“It isn’t so astonishing, the number of things that I can
remember, as the number of things I can remember that aren’t so.”
On July 16th, 1996, the bodies of four innocent people were discovered in a furniture store in Winona, Mississippi. Each victim had been murdered execution style—one or two bullets to the back of the head. The presence of live ammunition on the floor suggested that one of the killers was using a 380 pistol that jammed repeatedly.
Nine days later, July 25, 1996, the bodies of two innocent people were discovered in a pawn shop in Birmingham, Alabama. Each victim had been murdered execution style—one or two bullets to the back of the head. A surveillance camera revealed that the killer was wielding a 380 pistol that jammed repeatedly.
Winona, Mississippi lies three hours west of Birmingham on Highway 82. Steven McKenzie, the driver of the getaway car in the pawn shop murders, was arrested on August 1 in his hometown of Boston, Massachusetts. The killer, Marcus Presley (16) and his accomplice, Lasamuel Gamble (18) were arrested in Norfolk, Virginia on August 9, 1996 after two weeks on the run. That same day, Horace Wayne Miller, a lieutenant with the Mississippi Highway patrol, asked Norfolk officials to keep him apprised of their investigation.
Two weeks later, a picture of Marcus Presley, the shooter in the Birmingham murders, was included in a photo array shown to a witness in the Winona, Mississippi case.
On November 16, 2015, Marcus Presley signed an affidavit claiming that Lasamuel Gamble and Steven McKenzie (the driver of the getaway car) had been in Mississippi the day of the Winona murders and had returned with several hundred dollars in their pockets after claiming to have “hit a lick” (committed a crime).
A shoeprint in a pool of blood found in the Winona furniture store was found to be from a Grant Hill Fila shoe—the footwear Gamble, McKenzie (and just about every other young man in America) was wearing while in Mississippi.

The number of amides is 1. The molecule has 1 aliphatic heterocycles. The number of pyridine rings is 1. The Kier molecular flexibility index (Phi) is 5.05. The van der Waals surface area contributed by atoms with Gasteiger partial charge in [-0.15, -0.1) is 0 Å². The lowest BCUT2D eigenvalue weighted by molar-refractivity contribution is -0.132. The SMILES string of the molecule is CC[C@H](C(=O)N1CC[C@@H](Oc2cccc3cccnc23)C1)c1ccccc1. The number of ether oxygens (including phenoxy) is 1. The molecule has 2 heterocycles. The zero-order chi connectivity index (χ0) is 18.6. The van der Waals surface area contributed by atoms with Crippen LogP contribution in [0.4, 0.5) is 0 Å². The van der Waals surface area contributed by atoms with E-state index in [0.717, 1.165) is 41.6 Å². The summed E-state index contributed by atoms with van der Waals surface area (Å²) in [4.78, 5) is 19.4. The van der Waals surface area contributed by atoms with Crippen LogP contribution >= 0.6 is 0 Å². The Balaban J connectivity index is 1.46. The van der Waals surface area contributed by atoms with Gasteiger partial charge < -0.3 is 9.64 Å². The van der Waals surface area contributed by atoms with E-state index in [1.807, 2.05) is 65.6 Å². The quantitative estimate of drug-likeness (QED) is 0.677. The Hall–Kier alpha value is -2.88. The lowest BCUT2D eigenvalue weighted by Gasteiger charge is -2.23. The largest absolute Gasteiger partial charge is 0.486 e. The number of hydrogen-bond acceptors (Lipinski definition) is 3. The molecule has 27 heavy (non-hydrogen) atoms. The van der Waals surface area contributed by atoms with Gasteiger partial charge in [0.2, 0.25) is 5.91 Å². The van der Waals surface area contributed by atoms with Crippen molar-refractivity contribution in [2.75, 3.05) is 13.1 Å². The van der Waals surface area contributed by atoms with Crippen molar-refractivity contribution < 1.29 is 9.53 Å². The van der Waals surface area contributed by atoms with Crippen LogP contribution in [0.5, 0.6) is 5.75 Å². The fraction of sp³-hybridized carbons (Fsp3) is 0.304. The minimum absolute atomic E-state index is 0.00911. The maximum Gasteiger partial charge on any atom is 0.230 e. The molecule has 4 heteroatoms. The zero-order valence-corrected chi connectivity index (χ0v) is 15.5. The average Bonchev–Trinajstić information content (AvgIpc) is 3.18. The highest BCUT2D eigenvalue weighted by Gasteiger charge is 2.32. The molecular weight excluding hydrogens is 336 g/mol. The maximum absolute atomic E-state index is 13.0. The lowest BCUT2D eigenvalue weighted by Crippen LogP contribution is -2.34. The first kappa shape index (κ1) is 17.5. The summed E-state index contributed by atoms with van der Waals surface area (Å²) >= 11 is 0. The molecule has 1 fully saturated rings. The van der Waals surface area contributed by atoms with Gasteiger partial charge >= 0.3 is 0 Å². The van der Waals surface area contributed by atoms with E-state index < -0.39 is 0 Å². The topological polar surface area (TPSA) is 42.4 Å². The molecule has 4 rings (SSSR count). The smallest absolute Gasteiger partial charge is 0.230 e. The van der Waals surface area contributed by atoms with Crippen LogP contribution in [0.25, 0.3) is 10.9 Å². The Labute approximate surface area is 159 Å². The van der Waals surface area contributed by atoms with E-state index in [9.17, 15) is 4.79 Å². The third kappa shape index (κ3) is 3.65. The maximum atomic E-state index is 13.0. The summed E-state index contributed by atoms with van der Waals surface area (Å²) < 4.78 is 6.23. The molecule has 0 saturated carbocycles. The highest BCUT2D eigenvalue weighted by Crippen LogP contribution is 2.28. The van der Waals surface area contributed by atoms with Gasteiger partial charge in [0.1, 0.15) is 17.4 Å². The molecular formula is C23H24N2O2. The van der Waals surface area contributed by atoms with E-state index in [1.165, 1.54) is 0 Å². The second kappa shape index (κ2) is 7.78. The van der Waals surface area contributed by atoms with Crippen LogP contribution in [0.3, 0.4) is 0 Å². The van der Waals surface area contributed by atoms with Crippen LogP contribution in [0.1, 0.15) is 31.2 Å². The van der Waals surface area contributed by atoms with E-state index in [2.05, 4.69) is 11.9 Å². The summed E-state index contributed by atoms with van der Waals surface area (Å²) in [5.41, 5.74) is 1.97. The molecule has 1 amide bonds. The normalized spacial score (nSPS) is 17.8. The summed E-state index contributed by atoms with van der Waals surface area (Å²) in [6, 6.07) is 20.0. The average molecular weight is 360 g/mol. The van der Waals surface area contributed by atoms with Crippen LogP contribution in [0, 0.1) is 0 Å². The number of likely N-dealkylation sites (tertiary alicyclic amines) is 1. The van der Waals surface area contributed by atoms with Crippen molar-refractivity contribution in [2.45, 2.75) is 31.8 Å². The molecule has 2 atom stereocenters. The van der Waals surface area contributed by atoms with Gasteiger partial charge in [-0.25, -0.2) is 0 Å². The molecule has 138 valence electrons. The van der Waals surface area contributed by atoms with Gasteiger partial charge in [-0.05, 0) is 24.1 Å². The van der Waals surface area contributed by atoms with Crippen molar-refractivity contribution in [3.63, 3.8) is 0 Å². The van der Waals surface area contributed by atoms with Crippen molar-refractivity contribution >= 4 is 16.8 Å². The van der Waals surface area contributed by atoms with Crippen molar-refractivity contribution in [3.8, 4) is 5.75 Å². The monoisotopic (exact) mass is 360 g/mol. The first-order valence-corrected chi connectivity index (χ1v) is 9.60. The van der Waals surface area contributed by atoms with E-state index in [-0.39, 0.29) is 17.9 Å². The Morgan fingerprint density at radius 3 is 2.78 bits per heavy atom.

Can Marcus Presley’s affidavit be trusted? Yes and no.
Courtroom testimony shows that Presley was the shooter in the pawn shop murders in Birmingham even though, prior to being shown video of the crime, he insisted that Gamble had been the gunman. If Gamble and McKenzie were in Mississippi the day of the Winona murders it’s likely that Presley was with them.
Between June 19th, 1996 and June 30th of that year, Presley was involved in five robberies at gunpoint. In the course of these crimes, one employee was shot in the leg and another in the back (both survived) and Presley was the shooter in both cases. Presley and Gamble did four of the June heists together and one crime was perpetrated by Presley alone. Although Presley was only sixteen, he seems to have been the driving force behind these crimes. Gamble never discharged his weapon.
Presley and Gamble had developed a simple modus operandi. Store employees were threatened with death and forced to lie on the floor. While Presley drove the action, Gamble kept his gun trained on the scene in case anyone tried to flee. After the second stick up, the two men argued about whether they should have killed the witness.
Evidence suggests that Marcus Presley was a psychopath who enjoyed random violence for its own sake.
Presley and Gamble made three runs to Boston during the summer of 1996: once after their June crime spree, once after the pawn shop murders and once immediately after the furniture store murders in Winona. Their pattern was to spend a week or so lying low before going on another rampage. The two men had family in both Boston and Norfolk.
If you are have been following the quadruple homicide in Winona, Mississippi, the Presley-Gamble connection may surprise you. In June of 2010, Curtis Flowers was sentenced to death for the murder of Bertha Tardy (the owner of the furniture store) Carmen Rigby (the business manager) and Bobo Stewart and Robert Golden (two recent hires). Flowers had worked three days at the Tardy furniture store but failed to return to work after the July 4th holiday.
District Attorney Doug Evans argues that Flowers, enraged with losing his job, stole a gun out of a parked car at the Angelica garment factory, cooled his heels at home for an hour or so, then marched to the furniture store with murder in his eye, did the foul deed, and raced home.
But how could a single person (especially a man like Curtis Flowers) dispatch four victims with a bullet to the back of the head? The crime had a random and senseless quality to it. It takes no imagination at all to imagine Marcus Presley committing a crime like that–we have the video from the pawn shop. (more…)